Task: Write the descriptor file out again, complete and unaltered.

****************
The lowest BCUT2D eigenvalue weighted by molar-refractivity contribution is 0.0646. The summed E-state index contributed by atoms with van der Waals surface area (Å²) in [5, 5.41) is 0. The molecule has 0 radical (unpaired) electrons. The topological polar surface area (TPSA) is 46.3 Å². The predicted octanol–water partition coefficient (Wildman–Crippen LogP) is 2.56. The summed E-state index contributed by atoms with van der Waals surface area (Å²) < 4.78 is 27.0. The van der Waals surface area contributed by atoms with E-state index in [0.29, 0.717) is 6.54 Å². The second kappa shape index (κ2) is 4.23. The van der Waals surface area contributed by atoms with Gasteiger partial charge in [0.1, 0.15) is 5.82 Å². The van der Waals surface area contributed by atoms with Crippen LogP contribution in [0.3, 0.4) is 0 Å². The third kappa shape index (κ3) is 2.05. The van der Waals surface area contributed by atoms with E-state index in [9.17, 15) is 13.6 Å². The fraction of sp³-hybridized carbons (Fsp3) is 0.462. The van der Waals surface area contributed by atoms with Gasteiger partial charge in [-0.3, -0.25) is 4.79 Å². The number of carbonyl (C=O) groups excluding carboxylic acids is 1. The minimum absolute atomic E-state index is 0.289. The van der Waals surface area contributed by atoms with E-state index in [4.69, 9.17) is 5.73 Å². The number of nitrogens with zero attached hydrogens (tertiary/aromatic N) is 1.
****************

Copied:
The lowest BCUT2D eigenvalue weighted by molar-refractivity contribution is 0.0646. The summed E-state index contributed by atoms with van der Waals surface area (Å²) in [5, 5.41) is 0. The molecule has 0 radical (unpaired) electrons. The topological polar surface area (TPSA) is 46.3 Å². The predicted octanol–water partition coefficient (Wildman–Crippen LogP) is 2.56. The summed E-state index contributed by atoms with van der Waals surface area (Å²) < 4.78 is 27.0. The van der Waals surface area contributed by atoms with E-state index in [0.29, 0.717) is 6.54 Å². The second kappa shape index (κ2) is 4.23. The van der Waals surface area contributed by atoms with Gasteiger partial charge in [0.1, 0.15) is 5.82 Å². The van der Waals surface area contributed by atoms with Crippen LogP contribution in [0.3, 0.4) is 0 Å². The third kappa shape index (κ3) is 2.05. The van der Waals surface area contributed by atoms with E-state index in [9.17, 15) is 13.6 Å². The fraction of sp³-hybridized carbons (Fsp3) is 0.462. The van der Waals surface area contributed by atoms with Gasteiger partial charge in [-0.3, -0.25) is 4.79 Å². The number of carbonyl (C=O) groups excluding carboxylic acids is 1. The minimum absolute atomic E-state index is 0.289. The van der Waals surface area contributed by atoms with E-state index in [4.69, 9.17) is 5.73 Å². The number of nitrogens with zero attached hydrogens (tertiary/aromatic N) is 1.